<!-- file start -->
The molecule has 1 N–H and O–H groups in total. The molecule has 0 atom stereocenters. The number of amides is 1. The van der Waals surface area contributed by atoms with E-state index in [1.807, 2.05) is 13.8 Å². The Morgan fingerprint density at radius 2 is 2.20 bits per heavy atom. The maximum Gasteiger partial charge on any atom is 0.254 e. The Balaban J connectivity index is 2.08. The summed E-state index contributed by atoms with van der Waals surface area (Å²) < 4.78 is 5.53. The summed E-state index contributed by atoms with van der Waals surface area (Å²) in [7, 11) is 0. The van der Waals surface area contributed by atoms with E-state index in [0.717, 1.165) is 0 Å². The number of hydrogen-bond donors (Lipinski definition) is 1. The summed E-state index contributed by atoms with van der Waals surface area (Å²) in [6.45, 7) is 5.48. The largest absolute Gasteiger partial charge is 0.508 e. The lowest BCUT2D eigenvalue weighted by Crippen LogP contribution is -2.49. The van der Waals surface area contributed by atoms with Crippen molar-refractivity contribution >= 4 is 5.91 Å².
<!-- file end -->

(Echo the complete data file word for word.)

The molecule has 1 N–H and O–H groups in total. The molecule has 0 atom stereocenters. The number of amides is 1. The van der Waals surface area contributed by atoms with E-state index in [1.807, 2.05) is 13.8 Å². The Morgan fingerprint density at radius 2 is 2.20 bits per heavy atom. The maximum Gasteiger partial charge on any atom is 0.254 e. The Balaban J connectivity index is 2.08. The summed E-state index contributed by atoms with van der Waals surface area (Å²) < 4.78 is 5.53. The summed E-state index contributed by atoms with van der Waals surface area (Å²) in [7, 11) is 0. The van der Waals surface area contributed by atoms with E-state index in [0.717, 1.165) is 0 Å². The number of hydrogen-bond donors (Lipinski definition) is 1. The summed E-state index contributed by atoms with van der Waals surface area (Å²) in [6.45, 7) is 5.48. The largest absolute Gasteiger partial charge is 0.508 e. The lowest BCUT2D eigenvalue weighted by Crippen LogP contribution is -2.49. The van der Waals surface area contributed by atoms with Crippen molar-refractivity contribution >= 4 is 5.91 Å².